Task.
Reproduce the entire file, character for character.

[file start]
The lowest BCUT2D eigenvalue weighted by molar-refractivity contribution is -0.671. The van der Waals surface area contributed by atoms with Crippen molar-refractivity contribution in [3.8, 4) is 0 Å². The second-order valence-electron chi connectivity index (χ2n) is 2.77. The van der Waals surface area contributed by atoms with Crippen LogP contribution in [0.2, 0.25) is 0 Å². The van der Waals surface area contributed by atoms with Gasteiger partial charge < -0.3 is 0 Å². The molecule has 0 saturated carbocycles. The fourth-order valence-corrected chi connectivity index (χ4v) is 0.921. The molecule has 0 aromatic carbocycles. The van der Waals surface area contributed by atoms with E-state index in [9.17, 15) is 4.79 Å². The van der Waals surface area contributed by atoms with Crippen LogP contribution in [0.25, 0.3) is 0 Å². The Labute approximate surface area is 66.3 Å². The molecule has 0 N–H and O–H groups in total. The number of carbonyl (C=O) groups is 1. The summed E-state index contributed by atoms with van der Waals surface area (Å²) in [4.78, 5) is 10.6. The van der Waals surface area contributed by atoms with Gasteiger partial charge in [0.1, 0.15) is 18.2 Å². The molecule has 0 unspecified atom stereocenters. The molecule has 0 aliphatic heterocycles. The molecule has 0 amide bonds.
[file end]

The lowest BCUT2D eigenvalue weighted by molar-refractivity contribution is -0.671. The van der Waals surface area contributed by atoms with Crippen molar-refractivity contribution in [3.8, 4) is 0 Å². The second-order valence-electron chi connectivity index (χ2n) is 2.77. The van der Waals surface area contributed by atoms with Crippen LogP contribution in [0.2, 0.25) is 0 Å². The van der Waals surface area contributed by atoms with Gasteiger partial charge < -0.3 is 0 Å². The molecule has 0 saturated carbocycles. The fourth-order valence-corrected chi connectivity index (χ4v) is 0.921. The molecule has 0 aromatic carbocycles. The van der Waals surface area contributed by atoms with E-state index in [9.17, 15) is 4.79 Å². The van der Waals surface area contributed by atoms with Crippen LogP contribution in [0.25, 0.3) is 0 Å². The Labute approximate surface area is 66.3 Å². The molecule has 0 N–H and O–H groups in total. The number of carbonyl (C=O) groups is 1. The summed E-state index contributed by atoms with van der Waals surface area (Å²) in [4.78, 5) is 10.6. The van der Waals surface area contributed by atoms with Gasteiger partial charge in [0.1, 0.15) is 18.2 Å². The molecule has 0 unspecified atom stereocenters. The molecule has 0 aliphatic heterocycles. The molecule has 0 amide bonds.